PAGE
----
West

Sudbury residents vow to battle transmission line plan

Allison Pohle for the Boston Globe

Members of Protect Sudbury gathered at Lincoln-Sudbury Regional High School to protest the transmission line.

SUDBURY — About 900 people gathered Wednesday night to protest Eversource’s proposal to build an electric transmission line along a defunct MBTA railway, a plan that would require clear-cutting swaths of trees and vegetation.

“This project is a nightmare for my family,” said Sudbury resident Matt Murphy. “Think about having to keep your family away from chemicals Eversource is supposed to use to prevent vegetation.”

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The utility, he said, “will leave us with an industrialized town overnight, leaving us with no recourse.”

The proposed transmission line through Sudbury into Hudson is part of an effort by Eversource to create a more reliable electrical transmission grid in New England.

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The latest plans, presented to Sudbury selectmen during a meeting held at Lincoln-Sudbury Regional High School, come after months of vocal opposition. The state’s Energy Facilities Siting Board will make a final decision.

Eversource said it considered 30 project options, including those suggested by the public, along 22 different routes. Ultimately, the company selected a preferred route along the defunct rail bed with two potential designs, as well as an alternative route beneath Sudbury streets.

Residents said the route along the rail bed would destroy home values, do irreparable harm to conservation land and wildlife, and potentially contaminate the town’s water supply through the use of herbicides.

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“Quite simply this project is unnecessary,” said Sudbury resident Ted Wynn. “The only beneficiary of this project is Eversource and its shareholders. For them to come in here and try to spin this as an economic benefit to this town is an insult.”

The 9-mile route along the rail bed has two designs: one placing all power lines above ground, and the other placing them underground. The overhead version would require the construction of 90 structures and a right-of-way clearing of 82 feet. The underground version would require a 30-foot right-of-way clearing.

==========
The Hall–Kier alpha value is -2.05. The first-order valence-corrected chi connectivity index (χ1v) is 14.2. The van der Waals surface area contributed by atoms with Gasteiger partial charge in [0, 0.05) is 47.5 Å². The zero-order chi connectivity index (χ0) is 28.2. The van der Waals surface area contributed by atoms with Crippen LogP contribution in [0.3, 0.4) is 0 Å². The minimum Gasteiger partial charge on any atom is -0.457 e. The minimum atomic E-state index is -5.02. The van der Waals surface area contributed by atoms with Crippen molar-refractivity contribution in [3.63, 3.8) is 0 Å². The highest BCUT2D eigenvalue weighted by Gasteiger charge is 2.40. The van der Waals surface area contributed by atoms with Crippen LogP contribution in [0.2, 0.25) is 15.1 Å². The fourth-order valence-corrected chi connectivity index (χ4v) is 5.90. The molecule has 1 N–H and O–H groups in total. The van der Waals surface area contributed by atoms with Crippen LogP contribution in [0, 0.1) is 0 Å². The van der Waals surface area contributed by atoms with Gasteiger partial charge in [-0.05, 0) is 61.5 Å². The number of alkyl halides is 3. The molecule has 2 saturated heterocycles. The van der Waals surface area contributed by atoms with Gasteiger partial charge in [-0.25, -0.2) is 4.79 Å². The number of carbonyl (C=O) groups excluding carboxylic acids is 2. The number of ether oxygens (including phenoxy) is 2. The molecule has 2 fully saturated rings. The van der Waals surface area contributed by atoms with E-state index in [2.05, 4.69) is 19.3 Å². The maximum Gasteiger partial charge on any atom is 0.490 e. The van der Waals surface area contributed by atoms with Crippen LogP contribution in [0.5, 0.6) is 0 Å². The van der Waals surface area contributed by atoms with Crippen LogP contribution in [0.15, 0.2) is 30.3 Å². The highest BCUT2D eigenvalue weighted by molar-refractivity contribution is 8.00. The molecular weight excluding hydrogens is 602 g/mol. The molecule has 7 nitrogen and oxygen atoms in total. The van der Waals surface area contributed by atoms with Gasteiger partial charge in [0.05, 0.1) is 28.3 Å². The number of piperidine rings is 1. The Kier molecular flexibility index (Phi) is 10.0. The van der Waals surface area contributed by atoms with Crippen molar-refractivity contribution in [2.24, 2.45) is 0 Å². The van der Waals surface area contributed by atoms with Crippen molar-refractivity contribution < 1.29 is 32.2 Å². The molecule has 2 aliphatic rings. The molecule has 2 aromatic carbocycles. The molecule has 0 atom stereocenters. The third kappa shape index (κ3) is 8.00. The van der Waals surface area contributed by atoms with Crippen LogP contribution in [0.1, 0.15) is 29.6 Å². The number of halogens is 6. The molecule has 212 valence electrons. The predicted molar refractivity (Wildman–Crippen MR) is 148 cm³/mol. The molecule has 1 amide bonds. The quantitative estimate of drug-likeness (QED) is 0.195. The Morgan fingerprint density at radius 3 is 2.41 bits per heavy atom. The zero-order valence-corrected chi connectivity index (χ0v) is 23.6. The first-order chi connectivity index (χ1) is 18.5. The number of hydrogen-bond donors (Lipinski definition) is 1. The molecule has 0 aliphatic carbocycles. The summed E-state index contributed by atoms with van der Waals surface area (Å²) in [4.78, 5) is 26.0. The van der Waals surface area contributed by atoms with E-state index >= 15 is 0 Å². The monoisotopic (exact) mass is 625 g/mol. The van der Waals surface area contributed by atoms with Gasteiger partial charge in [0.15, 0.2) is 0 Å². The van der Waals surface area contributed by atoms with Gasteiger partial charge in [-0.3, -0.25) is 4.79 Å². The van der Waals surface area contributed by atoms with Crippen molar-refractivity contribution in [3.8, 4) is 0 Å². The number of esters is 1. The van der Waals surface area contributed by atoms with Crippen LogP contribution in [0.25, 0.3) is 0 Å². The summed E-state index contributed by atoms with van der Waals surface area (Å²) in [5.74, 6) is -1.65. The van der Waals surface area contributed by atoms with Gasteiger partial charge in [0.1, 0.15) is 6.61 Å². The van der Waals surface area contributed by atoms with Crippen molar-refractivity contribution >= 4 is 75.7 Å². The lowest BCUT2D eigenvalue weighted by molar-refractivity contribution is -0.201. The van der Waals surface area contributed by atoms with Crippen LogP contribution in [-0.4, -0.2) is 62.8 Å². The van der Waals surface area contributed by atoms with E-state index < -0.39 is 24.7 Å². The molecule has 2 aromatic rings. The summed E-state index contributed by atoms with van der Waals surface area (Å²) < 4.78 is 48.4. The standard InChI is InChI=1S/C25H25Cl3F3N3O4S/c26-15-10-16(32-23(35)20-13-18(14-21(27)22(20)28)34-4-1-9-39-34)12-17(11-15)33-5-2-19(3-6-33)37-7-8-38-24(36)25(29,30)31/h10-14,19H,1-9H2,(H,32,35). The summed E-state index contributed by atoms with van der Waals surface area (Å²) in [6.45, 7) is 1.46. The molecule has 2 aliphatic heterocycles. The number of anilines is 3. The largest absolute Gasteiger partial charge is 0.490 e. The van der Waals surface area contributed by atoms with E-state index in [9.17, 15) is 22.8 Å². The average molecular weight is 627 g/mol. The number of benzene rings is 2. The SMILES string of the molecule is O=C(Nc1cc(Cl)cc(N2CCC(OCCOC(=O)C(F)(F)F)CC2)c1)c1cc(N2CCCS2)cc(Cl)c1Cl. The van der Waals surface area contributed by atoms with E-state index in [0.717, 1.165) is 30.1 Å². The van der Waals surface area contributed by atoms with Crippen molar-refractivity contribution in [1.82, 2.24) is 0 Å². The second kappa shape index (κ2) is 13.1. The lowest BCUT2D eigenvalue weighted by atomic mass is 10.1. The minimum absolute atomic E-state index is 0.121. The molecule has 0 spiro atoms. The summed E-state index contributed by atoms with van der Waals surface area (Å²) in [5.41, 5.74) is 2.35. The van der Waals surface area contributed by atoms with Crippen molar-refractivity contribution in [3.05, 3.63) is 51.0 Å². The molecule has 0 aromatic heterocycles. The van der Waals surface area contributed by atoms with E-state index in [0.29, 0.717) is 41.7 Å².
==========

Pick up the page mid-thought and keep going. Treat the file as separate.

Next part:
The 10.5-mile alternative route would put all lines underneath Sudbury streets. It would involve installing about 30 manholes and then constructing cables between each one.

“There’s potential significant impact to traffic,” said Beverly Schultz, lead project manager at Eversource. “We need to come up with a path in order to fit our very large conduit bank.”

The cost for a route using all overhead lines along the MBTA rail bed is $37 million, while the cost for all lines underneath the rail bed is $85 million. The cost for the alternative plan beneath streets is $113 million, according to Eversource.

“Our next step is to review the feedback we received at last night’s meeting and use it to consider any possible additional refinements to our plan before we file it with the state,” Mike Durand, an Eversource spokesman, said Thursday. “We expect to have our plan finalized in time to file it with the siting board by the end of the year.”

Eversource representatives assured residents Wednesday night that the chemicals used in vegetation management were approved and registered for use by federal and state agencies, and also said studies show that transmission lines rarely impact property values. Their statements were met with a loud chorus of boos from the crowd.

The advocacy group Protect Sudbury has been working with town, state, and federal officials to fight the plan. Chris Hamilton, a director for Project Sudbury, said the group plans to pursue legal action as well.

“We will challenge every assumption in their plan, starting with the need for this project,” he said.

The town’s Board of Selectmen agreed, with selectman Chuck Woodard promising a long battle ahead.

“Sudbury’s going to be a very formidable opponent on this,” he said. “This project is catastrophic in every way imaginable.”

Allison Pohle can be reached at allisonpohle@gmail.com.
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